Positive reinforcement plays an integral role in a company’s culture and overall employee job satisfaction. With the holidays around the corner, it’s naturally a perfect time to show gratitude for your staff in some way. Though a financial incentive is certainly a highly sought-after reward, and a great way to recognize individual employees, it doesn’t help foster workplace community in the way that a social gathering would.
While an employee party may sound like a significant financial burden and/or time commitment from you, it can truly help your staff bond and restore a better work-life balance in one of the busiest times of the year.1 And with a company-wide celebration, employees at all levels have the opportunity to get facetime with people they normally wouldn’t interact with in a normal day.
If you want to reward your staff with a holiday party but don’t feel like you can afford an all-out gala, these more affordable alternatives can still make your employees feel appreciated, engaged and part of a team.
1. Rent a Hall and Bring Your Own Party
Take your party off-site to an inexpensive rental hall where you can decorate, plan and host your own gathering, big or small. With the freedom to bring your own drinks, food and entertainment, your holiday party can be as high- or low-stakes as you’d like. Bring a karaoke machine for outgoing groups or a few trendy board games for more introverted teams.
2. Take the Celebration Outside
If you’re lucky enough to live in a temperate climate, take your holiday celebration to a local park for some fresh air and camaraderie. Pack a few outdoor games, sporting equipment, a playlist of fun music, plenty of food and a grill for a low-key party that can be arranged with next to no planning. An ice-skating rink is a festive alternative in colder climates, but make sure all employees are able to participate in the fun!
3. Head to an Improv or Comedy Class
Look for a local improv group to help your staff break out of a structured routine for a memorable team-building event. Live theater companies like Chicago’s Second City host a variety of events, like professional development workshops, improv or comedy classes as well as special occasion outings that can cater to your company’s needs. An interactive event is ideal for team building and collaboration, and the process can help your team think in new, creative ways.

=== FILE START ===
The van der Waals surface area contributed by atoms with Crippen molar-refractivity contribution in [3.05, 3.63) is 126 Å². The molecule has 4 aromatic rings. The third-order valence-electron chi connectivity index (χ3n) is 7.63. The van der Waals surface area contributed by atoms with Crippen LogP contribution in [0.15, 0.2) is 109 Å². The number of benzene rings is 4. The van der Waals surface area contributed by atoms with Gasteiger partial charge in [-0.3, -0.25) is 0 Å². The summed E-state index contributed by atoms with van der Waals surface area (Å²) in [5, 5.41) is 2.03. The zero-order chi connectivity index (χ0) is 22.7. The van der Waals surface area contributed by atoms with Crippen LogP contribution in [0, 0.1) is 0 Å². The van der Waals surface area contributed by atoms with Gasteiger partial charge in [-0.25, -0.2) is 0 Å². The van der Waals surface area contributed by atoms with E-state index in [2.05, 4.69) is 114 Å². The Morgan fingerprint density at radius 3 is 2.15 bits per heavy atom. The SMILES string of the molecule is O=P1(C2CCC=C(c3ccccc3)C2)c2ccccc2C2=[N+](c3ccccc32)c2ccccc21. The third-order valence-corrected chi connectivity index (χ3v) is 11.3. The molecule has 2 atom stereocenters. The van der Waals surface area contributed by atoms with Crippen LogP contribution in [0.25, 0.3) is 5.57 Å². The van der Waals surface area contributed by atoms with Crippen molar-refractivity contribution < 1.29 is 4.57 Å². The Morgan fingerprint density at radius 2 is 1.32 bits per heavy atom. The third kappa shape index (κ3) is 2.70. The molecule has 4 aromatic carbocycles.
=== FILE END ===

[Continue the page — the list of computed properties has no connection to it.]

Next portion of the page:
4. Host a Talent Show
For particularly outgoing or creative groups, a talent show allows your staff to get involved firsthand and showcase their unique abilities you likely wouldn’t know about otherwise. Since your staff assumes a lot of the planning and entertainment responsibilities, you can use some of your budget for prizes to help get them even more excited for the event!
5. Organize a Scavenger Hunt
Setting up a creative scavenger hunt in your office building or community is an exciting way to make your team work together and solve problems. You can create your own custom hunt with funny, company-specific trivia or use a scavenger hunt company to do the heavy lifting for you. Break up your staff into teams and create some friendly competition with a first-place prize.
6. Volunteer a Work Day
If your staff is party weary, a volunteer day at a local charity, school, shelter or community organization is an excellent (and free) way to give back to society while celebrating the season. Look for organizations that are large enough to host your whole team so that your staff can enjoy the experience together. With a volunteer day, your staff not only gets the opportunity to break out of the office, but your company can actually do something that makes a difference in your local community.
7. Hold Off and Host an Off-Season Party
Who says you have to observe a winter holiday? While you shouldn’t wait for a specific event or day of the year to show appreciation and reward your employees, you can save a lot of money with a late- or off-season gathering. Look for off-season pricing at anything from restaurants and event halls to amusement parks, hotels, resorts and more. You may even have a better-attended party after the normal season since there are no major holidays in January, February or March.
Company parties don’t need to be big, stuffy affairs in order to be successful and meaningful. There’s no need to overthink or over-plan your get-together, but a fun party that your staff enjoys is well worth the time away from the normal work grind.
1Lonczak, H. (September 4, 2019). Positive reinforcement in the workplace (90 examples & reward ideas). Retrieved November 6, 2019, from https://positivepsychology.com/positive-reinforcement-workplace/#research